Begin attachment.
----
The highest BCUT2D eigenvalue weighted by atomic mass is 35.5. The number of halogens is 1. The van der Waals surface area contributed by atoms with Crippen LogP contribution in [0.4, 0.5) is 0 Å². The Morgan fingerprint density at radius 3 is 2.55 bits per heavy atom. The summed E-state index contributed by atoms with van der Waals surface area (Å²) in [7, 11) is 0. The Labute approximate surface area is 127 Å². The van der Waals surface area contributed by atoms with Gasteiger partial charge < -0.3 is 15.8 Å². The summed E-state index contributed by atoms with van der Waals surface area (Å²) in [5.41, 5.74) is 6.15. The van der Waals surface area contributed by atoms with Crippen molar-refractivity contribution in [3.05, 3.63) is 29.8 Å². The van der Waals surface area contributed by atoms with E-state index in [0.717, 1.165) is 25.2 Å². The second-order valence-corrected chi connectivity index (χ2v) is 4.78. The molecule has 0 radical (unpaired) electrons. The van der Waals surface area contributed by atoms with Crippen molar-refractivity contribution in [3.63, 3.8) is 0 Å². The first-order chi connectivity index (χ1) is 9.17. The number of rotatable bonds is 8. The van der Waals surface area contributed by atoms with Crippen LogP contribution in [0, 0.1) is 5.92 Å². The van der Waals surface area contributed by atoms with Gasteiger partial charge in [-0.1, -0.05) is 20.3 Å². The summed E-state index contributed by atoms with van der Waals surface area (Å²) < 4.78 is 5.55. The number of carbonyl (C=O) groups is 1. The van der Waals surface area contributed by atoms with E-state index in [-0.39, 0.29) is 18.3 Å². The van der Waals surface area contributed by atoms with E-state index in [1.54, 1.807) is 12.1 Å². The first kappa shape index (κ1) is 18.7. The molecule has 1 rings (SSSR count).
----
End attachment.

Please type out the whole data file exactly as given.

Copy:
The highest BCUT2D eigenvalue weighted by atomic mass is 35.5. The number of halogens is 1. The van der Waals surface area contributed by atoms with Crippen LogP contribution in [0.4, 0.5) is 0 Å². The Morgan fingerprint density at radius 3 is 2.55 bits per heavy atom. The summed E-state index contributed by atoms with van der Waals surface area (Å²) in [7, 11) is 0. The Labute approximate surface area is 127 Å². The van der Waals surface area contributed by atoms with Gasteiger partial charge < -0.3 is 15.8 Å². The summed E-state index contributed by atoms with van der Waals surface area (Å²) in [5.41, 5.74) is 6.15. The van der Waals surface area contributed by atoms with Crippen molar-refractivity contribution in [3.05, 3.63) is 29.8 Å². The van der Waals surface area contributed by atoms with E-state index in [0.717, 1.165) is 25.2 Å². The second-order valence-corrected chi connectivity index (χ2v) is 4.78. The molecule has 0 radical (unpaired) electrons. The van der Waals surface area contributed by atoms with Crippen molar-refractivity contribution in [3.63, 3.8) is 0 Å². The first-order chi connectivity index (χ1) is 9.17. The number of rotatable bonds is 8. The van der Waals surface area contributed by atoms with Crippen LogP contribution in [0, 0.1) is 5.92 Å². The van der Waals surface area contributed by atoms with Gasteiger partial charge in [-0.1, -0.05) is 20.3 Å². The summed E-state index contributed by atoms with van der Waals surface area (Å²) < 4.78 is 5.55. The number of carbonyl (C=O) groups is 1. The van der Waals surface area contributed by atoms with E-state index in [-0.39, 0.29) is 18.3 Å². The van der Waals surface area contributed by atoms with E-state index in [1.54, 1.807) is 12.1 Å². The first kappa shape index (κ1) is 18.7. The molecule has 1 rings (SSSR count).